Climate in British Isles in Comparison to Latvian Climate
|The general outline of climate in Latvia and British Isles||4|
|Climate influencing factors||5|
|Maritime air masses||6|
|Movement and clash of different air masses||7|
|Regional climatic differences in British isles||8|
United Kingdom is located in western Europe. The islands include the northern one-sixth of the island of Ireland between the North Atlantic Ocean and the North Sea, northwest of France.
The climate in Britain is more or less the same as that of the northwestern part of the European mainland. There is no grain of truth in the popular belief that it rains all the time in Britain. The image of a wet, foggy land was created two thousand years ago by the invading Romans and since then has not notably changed. In fact, London gets no more rain than most other major European cities, and even less than some. The amount of rain that falls on a town in Britain depends on where it is. The general fact is that the farther on the west, the more there is rain.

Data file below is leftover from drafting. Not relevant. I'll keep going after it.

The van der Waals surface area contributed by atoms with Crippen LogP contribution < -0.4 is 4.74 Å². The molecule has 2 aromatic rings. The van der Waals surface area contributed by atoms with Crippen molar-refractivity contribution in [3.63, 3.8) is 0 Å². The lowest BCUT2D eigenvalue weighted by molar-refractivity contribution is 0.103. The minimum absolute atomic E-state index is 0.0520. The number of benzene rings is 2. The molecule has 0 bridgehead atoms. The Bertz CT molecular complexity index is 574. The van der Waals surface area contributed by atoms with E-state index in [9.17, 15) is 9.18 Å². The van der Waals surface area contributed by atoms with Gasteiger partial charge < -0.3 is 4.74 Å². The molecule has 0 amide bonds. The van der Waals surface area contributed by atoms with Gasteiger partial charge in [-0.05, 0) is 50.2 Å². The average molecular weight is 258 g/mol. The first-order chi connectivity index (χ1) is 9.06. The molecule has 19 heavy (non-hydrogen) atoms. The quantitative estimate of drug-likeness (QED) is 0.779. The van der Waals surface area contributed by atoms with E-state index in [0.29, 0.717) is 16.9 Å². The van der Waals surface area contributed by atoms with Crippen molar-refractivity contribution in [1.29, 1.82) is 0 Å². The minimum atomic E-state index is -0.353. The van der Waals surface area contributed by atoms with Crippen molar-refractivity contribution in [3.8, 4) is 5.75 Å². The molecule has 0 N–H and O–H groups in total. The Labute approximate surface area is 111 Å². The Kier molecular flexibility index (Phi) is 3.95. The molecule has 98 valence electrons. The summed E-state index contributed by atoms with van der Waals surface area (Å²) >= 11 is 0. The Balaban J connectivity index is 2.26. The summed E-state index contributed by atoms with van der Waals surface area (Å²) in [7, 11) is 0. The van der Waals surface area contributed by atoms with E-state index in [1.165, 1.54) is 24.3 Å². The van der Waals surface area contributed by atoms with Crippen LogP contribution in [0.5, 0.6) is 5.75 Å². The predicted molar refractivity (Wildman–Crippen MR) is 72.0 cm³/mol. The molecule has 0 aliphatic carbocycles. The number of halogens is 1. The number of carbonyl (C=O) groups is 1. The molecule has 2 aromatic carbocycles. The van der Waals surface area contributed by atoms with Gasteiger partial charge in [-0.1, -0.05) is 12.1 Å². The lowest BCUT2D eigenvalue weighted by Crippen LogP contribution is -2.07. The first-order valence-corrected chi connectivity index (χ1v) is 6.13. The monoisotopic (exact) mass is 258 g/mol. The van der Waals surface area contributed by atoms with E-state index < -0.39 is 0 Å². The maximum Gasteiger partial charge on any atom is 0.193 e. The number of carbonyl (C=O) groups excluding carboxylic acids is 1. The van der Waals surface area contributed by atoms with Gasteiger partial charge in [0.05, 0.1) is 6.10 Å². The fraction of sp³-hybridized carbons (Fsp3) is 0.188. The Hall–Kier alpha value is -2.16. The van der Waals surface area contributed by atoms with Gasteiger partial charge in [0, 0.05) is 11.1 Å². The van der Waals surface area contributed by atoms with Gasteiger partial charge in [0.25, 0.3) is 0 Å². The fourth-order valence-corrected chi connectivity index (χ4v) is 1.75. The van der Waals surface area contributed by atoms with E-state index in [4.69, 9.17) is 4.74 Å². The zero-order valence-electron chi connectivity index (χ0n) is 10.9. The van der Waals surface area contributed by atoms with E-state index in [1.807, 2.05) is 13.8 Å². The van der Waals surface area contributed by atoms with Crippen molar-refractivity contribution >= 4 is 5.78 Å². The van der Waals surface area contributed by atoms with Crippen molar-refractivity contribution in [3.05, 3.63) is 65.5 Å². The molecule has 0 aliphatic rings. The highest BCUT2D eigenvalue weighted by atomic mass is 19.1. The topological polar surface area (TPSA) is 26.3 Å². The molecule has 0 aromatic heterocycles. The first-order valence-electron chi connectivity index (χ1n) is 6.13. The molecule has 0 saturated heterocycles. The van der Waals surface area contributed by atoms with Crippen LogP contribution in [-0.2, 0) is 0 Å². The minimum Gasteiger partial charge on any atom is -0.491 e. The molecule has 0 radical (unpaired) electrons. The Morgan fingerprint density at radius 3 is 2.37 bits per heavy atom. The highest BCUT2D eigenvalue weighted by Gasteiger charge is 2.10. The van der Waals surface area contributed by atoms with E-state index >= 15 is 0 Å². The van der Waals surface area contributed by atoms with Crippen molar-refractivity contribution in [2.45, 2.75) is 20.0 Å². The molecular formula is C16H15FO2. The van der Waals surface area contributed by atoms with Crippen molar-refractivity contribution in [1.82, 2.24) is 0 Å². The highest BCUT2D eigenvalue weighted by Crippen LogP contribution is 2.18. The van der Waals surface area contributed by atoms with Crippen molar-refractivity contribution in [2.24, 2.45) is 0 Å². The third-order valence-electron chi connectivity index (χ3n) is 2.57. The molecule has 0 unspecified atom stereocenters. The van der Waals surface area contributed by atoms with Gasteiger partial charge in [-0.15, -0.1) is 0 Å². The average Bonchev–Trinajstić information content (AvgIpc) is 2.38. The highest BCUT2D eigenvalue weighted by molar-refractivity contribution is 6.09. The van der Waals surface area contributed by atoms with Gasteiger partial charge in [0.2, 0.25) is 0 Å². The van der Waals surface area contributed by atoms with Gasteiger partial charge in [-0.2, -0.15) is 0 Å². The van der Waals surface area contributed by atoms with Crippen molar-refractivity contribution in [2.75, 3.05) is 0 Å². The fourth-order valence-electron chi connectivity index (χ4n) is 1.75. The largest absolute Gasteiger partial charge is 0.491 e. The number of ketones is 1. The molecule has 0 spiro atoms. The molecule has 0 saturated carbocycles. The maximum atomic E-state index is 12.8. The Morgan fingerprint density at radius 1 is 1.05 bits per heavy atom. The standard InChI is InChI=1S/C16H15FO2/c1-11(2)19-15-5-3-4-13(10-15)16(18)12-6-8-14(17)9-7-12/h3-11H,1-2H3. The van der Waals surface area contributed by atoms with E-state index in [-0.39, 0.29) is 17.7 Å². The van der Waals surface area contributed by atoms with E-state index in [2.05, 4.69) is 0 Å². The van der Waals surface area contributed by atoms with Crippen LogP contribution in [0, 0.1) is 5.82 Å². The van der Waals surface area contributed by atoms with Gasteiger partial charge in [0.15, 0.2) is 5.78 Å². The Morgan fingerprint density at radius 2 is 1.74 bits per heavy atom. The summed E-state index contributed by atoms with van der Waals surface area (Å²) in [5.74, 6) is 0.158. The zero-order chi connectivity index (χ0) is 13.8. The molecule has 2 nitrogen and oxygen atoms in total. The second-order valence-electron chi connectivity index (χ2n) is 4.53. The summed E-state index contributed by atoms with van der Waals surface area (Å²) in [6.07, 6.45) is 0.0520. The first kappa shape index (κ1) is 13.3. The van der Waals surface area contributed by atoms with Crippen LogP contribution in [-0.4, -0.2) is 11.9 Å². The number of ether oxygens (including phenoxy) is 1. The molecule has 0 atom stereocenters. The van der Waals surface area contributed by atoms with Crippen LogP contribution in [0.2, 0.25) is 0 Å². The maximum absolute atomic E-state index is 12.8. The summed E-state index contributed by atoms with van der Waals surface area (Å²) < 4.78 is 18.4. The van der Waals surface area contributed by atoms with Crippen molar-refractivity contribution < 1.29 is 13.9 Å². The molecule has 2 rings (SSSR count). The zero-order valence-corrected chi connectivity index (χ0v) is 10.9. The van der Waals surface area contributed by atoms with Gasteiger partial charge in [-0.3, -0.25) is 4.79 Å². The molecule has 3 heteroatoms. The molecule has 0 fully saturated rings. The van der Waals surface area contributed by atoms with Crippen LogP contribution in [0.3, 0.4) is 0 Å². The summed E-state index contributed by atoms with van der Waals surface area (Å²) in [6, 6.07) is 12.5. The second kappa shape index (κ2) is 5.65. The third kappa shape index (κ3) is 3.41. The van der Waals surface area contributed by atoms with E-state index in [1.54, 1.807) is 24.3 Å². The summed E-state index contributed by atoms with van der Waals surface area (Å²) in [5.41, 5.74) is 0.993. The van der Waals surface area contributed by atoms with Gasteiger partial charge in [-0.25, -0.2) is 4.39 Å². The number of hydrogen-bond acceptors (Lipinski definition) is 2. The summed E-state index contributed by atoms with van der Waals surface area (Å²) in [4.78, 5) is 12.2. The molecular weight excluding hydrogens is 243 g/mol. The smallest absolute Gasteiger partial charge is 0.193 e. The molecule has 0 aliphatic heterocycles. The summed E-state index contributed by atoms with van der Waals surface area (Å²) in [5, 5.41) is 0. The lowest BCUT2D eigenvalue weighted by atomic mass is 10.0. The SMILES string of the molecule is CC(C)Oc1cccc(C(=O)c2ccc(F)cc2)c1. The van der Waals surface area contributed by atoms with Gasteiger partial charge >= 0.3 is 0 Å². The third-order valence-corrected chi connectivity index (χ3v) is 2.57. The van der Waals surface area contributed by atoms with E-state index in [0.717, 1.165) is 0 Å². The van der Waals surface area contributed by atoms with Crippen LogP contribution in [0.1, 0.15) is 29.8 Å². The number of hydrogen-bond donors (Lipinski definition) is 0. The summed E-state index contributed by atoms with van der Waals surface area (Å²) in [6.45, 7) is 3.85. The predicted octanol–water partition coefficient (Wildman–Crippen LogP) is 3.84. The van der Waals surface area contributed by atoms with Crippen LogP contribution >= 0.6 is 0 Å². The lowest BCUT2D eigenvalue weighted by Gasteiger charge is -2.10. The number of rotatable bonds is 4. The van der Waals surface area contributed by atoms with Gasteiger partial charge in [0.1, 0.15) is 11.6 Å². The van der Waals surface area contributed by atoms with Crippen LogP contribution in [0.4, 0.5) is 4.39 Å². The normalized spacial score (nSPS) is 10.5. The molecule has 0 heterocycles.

The mild winters mean that snow is a regular feature of the higher areas only. Occasionally during the whole winter there is scarcely any snow in the lower-lying parts of Britain. The winters are in general a bit colder in the east of the country than they are in the west, while in summer, the south is slightly warmer and sunnier than the north.
Latvia is located in eastern Europe, bordering the Baltic Sea, between Estonia and Lithuania.
Latvia also has reasonably mild winters, average temperature in January ranging from -2.8°C in Liepaja, on the western coast, to -6.6°C in the southeastern town of Daugavpils. Summers are rather warm – in July temperatures range from 16.7°C in Liepaja to 17.6°C in Daugavpils. Unlike to Britain, there is much more snow in winter throughout the territory of Latvia, in some places more, some – less, continuous snow cover lasts eighty-two days, and the frost-free period lasts 177 days.…